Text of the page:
Lorencia is a seasonal farmer and also a seasonal pawid(nipa) weaver.  She can earn about P100.00(US2.32) per day farming or weaving,  but the work is not regular.   “I am also a recipient of the government’s Conditional Cash Transfer for the indigent.  My family qualifies to get P1,600 (US$37.20)a month.  But, if I do not attend a meeting called by DSWD(Department of Social Welfare and Development), an amount of  P500.00 (US$11.62) is deducted from my support,” shared Lorencia.

Her eldest daughter is in her third year of college at a nearby school.  When asked how she is able to manage her daughter’s schooling, Lorencia replied, “I am heavily indebted. In fact, I do not know how I would be able to pay my debt.  I just trust that when she finishes her course, she will get a job and help me pay.”  Between sobs, she continued, “I already owe P35,000,00 (US$819.95) borrowed from people. With this recent storm, I do not know what to do, other than to live each day and hope for a better day than today.”

The unpaid loan continues to accrue interest on top of the principal debt.  Since Lorencia has no stable job, the spiralling indebtedness only leads her to further impoverishment.  No permanent job, no land that she can call her own—one wonders how she will be able to carry on.


There was another woman with extra-ordinary strength in the distribution line for relief goods.  As we prioritized the elderly, pregnant, and persons with physical challenges, we also requested volunteers to assist them in carrying their 16 kilos of relief goods.  The woman volunteered to carry the packs of those who needed help.  With a smile, she quickly and graciously worked.  She seemed tireless.  Volunteering from the beginning of distribution, she was one among the last who got their relief package.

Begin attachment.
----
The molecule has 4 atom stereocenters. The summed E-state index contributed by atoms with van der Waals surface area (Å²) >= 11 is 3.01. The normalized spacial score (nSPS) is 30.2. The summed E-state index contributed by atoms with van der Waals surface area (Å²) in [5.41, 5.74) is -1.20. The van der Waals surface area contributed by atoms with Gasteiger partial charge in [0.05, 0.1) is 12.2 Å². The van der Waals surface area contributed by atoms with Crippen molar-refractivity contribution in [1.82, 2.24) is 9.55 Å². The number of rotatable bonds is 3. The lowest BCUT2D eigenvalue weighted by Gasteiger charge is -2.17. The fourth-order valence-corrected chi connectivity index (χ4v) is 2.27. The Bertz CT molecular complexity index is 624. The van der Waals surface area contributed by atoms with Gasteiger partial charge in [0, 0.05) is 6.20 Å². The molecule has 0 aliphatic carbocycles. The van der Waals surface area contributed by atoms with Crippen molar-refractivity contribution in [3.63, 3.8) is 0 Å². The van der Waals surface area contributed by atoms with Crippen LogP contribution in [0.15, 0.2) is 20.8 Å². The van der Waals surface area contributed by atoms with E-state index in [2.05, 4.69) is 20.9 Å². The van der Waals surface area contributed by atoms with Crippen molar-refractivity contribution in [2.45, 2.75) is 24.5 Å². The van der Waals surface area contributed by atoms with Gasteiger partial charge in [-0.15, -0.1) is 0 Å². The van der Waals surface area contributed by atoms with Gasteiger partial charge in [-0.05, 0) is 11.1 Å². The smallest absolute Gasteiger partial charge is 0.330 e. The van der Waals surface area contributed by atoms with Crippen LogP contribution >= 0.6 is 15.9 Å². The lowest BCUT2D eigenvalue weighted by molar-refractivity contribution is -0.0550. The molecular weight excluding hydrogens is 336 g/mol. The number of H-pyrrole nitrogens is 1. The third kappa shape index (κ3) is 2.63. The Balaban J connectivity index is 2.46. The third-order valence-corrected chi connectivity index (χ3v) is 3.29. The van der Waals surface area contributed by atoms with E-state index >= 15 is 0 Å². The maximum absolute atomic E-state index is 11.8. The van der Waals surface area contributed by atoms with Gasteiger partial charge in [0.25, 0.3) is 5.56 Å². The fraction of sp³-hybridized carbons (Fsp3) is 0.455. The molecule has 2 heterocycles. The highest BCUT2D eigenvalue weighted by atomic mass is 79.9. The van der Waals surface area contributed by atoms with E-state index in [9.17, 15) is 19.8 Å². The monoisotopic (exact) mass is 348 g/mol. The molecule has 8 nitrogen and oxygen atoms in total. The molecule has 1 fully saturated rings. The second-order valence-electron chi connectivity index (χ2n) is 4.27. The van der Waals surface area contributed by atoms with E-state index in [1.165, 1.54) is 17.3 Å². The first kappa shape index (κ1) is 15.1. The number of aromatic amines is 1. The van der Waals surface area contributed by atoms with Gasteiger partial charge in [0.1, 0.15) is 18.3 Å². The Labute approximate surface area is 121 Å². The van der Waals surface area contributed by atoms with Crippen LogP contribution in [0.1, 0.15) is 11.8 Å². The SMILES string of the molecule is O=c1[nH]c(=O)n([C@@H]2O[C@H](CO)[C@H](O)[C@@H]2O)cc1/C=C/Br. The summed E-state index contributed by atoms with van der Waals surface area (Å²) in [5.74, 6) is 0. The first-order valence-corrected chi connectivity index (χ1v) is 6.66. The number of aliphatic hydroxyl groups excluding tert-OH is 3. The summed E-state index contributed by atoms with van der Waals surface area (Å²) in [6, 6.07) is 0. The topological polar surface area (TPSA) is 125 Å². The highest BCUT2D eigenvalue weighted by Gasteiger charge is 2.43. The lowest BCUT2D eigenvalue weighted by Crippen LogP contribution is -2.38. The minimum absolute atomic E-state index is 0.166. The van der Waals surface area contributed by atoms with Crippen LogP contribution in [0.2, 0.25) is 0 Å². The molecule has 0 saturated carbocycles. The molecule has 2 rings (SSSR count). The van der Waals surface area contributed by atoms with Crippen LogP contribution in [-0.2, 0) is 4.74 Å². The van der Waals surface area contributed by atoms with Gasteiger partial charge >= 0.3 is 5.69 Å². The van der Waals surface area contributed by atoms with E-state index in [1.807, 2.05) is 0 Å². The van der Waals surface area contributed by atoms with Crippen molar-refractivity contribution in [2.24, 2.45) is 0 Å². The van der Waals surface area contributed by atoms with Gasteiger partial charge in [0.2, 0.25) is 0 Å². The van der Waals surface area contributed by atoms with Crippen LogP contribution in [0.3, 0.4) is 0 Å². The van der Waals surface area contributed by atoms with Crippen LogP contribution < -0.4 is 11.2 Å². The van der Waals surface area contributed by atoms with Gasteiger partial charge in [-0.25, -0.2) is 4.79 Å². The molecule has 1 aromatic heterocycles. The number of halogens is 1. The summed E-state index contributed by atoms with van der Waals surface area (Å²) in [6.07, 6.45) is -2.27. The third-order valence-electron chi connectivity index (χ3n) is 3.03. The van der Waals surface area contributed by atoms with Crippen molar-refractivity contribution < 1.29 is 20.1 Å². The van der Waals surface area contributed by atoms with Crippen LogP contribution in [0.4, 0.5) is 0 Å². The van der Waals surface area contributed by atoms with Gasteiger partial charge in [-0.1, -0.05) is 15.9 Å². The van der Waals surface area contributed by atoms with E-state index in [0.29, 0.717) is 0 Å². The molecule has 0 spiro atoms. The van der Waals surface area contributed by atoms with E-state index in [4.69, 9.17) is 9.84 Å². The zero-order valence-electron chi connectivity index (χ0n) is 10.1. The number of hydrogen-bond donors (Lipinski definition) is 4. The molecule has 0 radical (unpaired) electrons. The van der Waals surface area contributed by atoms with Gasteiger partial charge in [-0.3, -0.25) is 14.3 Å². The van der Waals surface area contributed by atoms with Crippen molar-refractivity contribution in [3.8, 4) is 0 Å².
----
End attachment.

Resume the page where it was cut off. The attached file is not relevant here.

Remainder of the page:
Didinga dela Cruz, 55 years old, is widow with one child and four grandchildren.  When asked where her extra-ordinary strength comes from, she gingerly replied, “I am a barangay(local community) health volunteer.  I just want to help and that’s all.”

Her house was swept away by Yolanda.  “Well, I just could not do anything.  My house was made of light materials.  I mainly survive by gardening.  At times, I do reflexology-massage services; sometimes, I am paid P50.00. If the person is rich, I might receive as much P200.00, but that is very unusual,” she said, smiling again, “with this recent typhoon, I am again indebted.  The vegetables I planted were destroyed.”